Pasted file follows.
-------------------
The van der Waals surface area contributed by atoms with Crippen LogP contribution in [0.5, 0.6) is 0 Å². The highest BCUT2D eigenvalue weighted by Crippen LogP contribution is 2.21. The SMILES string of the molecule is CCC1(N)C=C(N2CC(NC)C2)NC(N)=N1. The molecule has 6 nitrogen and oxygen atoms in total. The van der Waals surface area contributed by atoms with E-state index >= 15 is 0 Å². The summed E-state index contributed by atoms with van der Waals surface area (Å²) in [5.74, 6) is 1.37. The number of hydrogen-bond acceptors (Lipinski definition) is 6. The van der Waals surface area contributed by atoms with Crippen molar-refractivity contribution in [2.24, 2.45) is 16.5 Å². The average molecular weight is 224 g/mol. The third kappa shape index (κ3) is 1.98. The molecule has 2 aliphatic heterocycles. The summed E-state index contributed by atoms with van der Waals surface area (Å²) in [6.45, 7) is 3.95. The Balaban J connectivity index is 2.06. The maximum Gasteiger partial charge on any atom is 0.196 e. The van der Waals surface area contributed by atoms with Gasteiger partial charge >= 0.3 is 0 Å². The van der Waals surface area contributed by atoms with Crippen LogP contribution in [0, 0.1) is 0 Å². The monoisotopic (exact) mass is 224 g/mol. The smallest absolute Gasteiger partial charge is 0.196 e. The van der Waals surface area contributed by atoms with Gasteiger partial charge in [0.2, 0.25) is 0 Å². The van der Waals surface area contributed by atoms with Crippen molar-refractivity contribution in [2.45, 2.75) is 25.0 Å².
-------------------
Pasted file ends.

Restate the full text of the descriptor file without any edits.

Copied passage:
The van der Waals surface area contributed by atoms with Crippen LogP contribution in [0.5, 0.6) is 0 Å². The highest BCUT2D eigenvalue weighted by Crippen LogP contribution is 2.21. The SMILES string of the molecule is CCC1(N)C=C(N2CC(NC)C2)NC(N)=N1. The molecule has 6 nitrogen and oxygen atoms in total. The van der Waals surface area contributed by atoms with E-state index >= 15 is 0 Å². The summed E-state index contributed by atoms with van der Waals surface area (Å²) in [5.74, 6) is 1.37. The number of hydrogen-bond acceptors (Lipinski definition) is 6. The van der Waals surface area contributed by atoms with Crippen molar-refractivity contribution in [2.24, 2.45) is 16.5 Å². The average molecular weight is 224 g/mol. The third kappa shape index (κ3) is 1.98. The molecule has 2 aliphatic heterocycles. The summed E-state index contributed by atoms with van der Waals surface area (Å²) in [6.45, 7) is 3.95. The Balaban J connectivity index is 2.06. The maximum Gasteiger partial charge on any atom is 0.196 e. The van der Waals surface area contributed by atoms with Gasteiger partial charge >= 0.3 is 0 Å². The van der Waals surface area contributed by atoms with Crippen LogP contribution in [0, 0.1) is 0 Å². The monoisotopic (exact) mass is 224 g/mol. The smallest absolute Gasteiger partial charge is 0.196 e. The van der Waals surface area contributed by atoms with Gasteiger partial charge in [0.2, 0.25) is 0 Å². The van der Waals surface area contributed by atoms with Crippen molar-refractivity contribution in [2.45, 2.75) is 25.0 Å².